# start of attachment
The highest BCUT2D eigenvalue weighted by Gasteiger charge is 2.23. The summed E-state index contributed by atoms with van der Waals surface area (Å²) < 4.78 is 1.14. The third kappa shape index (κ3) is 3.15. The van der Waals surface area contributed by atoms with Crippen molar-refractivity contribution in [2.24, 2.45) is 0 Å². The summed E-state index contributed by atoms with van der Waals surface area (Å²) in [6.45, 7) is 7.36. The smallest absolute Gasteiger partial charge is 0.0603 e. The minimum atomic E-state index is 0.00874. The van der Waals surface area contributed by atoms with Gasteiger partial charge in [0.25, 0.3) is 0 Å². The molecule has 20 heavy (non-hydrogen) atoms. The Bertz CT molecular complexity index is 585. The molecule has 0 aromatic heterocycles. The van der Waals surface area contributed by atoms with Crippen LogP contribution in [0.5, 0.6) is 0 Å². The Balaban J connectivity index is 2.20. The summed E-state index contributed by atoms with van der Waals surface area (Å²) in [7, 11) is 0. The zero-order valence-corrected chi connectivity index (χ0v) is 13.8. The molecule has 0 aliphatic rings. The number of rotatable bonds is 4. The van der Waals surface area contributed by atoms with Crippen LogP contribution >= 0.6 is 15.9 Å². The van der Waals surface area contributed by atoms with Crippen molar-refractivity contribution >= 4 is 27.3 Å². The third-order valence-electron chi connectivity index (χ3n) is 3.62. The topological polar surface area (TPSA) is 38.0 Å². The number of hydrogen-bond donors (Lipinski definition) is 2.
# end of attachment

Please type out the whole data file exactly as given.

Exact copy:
The highest BCUT2D eigenvalue weighted by Gasteiger charge is 2.23. The summed E-state index contributed by atoms with van der Waals surface area (Å²) < 4.78 is 1.14. The third kappa shape index (κ3) is 3.15. The van der Waals surface area contributed by atoms with Crippen molar-refractivity contribution in [2.24, 2.45) is 0 Å². The summed E-state index contributed by atoms with van der Waals surface area (Å²) in [6.45, 7) is 7.36. The smallest absolute Gasteiger partial charge is 0.0603 e. The minimum atomic E-state index is 0.00874. The van der Waals surface area contributed by atoms with Gasteiger partial charge in [0.25, 0.3) is 0 Å². The molecule has 20 heavy (non-hydrogen) atoms. The Bertz CT molecular complexity index is 585. The molecule has 0 aromatic heterocycles. The van der Waals surface area contributed by atoms with Crippen LogP contribution in [0.5, 0.6) is 0 Å². The Balaban J connectivity index is 2.20. The summed E-state index contributed by atoms with van der Waals surface area (Å²) in [7, 11) is 0. The zero-order valence-corrected chi connectivity index (χ0v) is 13.8. The molecule has 0 aliphatic rings. The number of rotatable bonds is 4. The van der Waals surface area contributed by atoms with Crippen LogP contribution >= 0.6 is 15.9 Å². The van der Waals surface area contributed by atoms with Crippen molar-refractivity contribution >= 4 is 27.3 Å². The third-order valence-electron chi connectivity index (χ3n) is 3.62. The topological polar surface area (TPSA) is 38.0 Å². The number of hydrogen-bond donors (Lipinski definition) is 2.